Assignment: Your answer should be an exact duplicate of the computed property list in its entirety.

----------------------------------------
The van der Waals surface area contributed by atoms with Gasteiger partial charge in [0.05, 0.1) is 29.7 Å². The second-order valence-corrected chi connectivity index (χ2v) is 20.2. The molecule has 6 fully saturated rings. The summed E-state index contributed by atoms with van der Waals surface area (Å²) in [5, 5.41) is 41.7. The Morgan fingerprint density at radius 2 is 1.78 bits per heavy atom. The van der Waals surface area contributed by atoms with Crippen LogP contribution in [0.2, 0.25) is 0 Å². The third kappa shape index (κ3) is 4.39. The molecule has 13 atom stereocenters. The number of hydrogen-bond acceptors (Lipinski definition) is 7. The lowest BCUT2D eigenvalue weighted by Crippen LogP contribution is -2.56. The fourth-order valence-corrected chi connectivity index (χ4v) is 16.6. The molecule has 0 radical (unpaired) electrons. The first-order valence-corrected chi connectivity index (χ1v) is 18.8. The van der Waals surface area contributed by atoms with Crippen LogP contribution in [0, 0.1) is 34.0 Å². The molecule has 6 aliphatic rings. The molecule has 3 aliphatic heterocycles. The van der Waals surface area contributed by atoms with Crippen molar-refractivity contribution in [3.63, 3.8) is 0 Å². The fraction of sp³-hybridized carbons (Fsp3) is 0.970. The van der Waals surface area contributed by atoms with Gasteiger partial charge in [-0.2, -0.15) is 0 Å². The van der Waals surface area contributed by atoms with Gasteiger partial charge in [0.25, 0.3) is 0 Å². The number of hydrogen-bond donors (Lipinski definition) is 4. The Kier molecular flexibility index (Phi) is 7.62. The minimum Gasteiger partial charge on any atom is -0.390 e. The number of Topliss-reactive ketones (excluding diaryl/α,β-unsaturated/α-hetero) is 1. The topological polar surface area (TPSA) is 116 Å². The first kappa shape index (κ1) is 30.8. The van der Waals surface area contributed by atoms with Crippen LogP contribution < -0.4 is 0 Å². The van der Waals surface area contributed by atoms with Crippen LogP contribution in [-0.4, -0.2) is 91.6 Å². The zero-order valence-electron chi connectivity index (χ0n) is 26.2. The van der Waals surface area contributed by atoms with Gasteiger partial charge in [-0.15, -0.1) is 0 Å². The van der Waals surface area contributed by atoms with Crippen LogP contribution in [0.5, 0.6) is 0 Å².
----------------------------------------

The van der Waals surface area contributed by atoms with Gasteiger partial charge in [0.05, 0.1) is 29.7 Å². The second-order valence-corrected chi connectivity index (χ2v) is 20.2. The molecule has 6 fully saturated rings. The summed E-state index contributed by atoms with van der Waals surface area (Å²) in [5, 5.41) is 41.7. The Morgan fingerprint density at radius 2 is 1.78 bits per heavy atom. The van der Waals surface area contributed by atoms with Crippen LogP contribution in [0.2, 0.25) is 0 Å². The third kappa shape index (κ3) is 4.39. The molecule has 13 atom stereocenters. The number of hydrogen-bond acceptors (Lipinski definition) is 7. The lowest BCUT2D eigenvalue weighted by Crippen LogP contribution is -2.56. The fourth-order valence-corrected chi connectivity index (χ4v) is 16.6. The molecule has 0 radical (unpaired) electrons. The first-order valence-corrected chi connectivity index (χ1v) is 18.8. The van der Waals surface area contributed by atoms with Crippen LogP contribution in [0, 0.1) is 34.0 Å². The molecule has 6 aliphatic rings. The molecule has 3 aliphatic heterocycles. The van der Waals surface area contributed by atoms with Crippen molar-refractivity contribution in [3.63, 3.8) is 0 Å². The fraction of sp³-hybridized carbons (Fsp3) is 0.970. The van der Waals surface area contributed by atoms with Gasteiger partial charge in [-0.2, -0.15) is 0 Å². The van der Waals surface area contributed by atoms with Gasteiger partial charge in [0.25, 0.3) is 0 Å². The number of hydrogen-bond donors (Lipinski definition) is 4. The Kier molecular flexibility index (Phi) is 7.62. The minimum Gasteiger partial charge on any atom is -0.390 e. The number of Topliss-reactive ketones (excluding diaryl/α,β-unsaturated/α-hetero) is 1. The topological polar surface area (TPSA) is 116 Å². The first kappa shape index (κ1) is 30.8. The van der Waals surface area contributed by atoms with Crippen LogP contribution < -0.4 is 0 Å². The van der Waals surface area contributed by atoms with Crippen LogP contribution in [-0.4, -0.2) is 91.6 Å². The zero-order valence-electron chi connectivity index (χ0n) is 26.2. The van der Waals surface area contributed by atoms with Gasteiger partial charge in [-0.15, -0.1) is 0 Å². The van der Waals surface area contributed by atoms with Crippen LogP contribution in [0.5, 0.6) is 0 Å².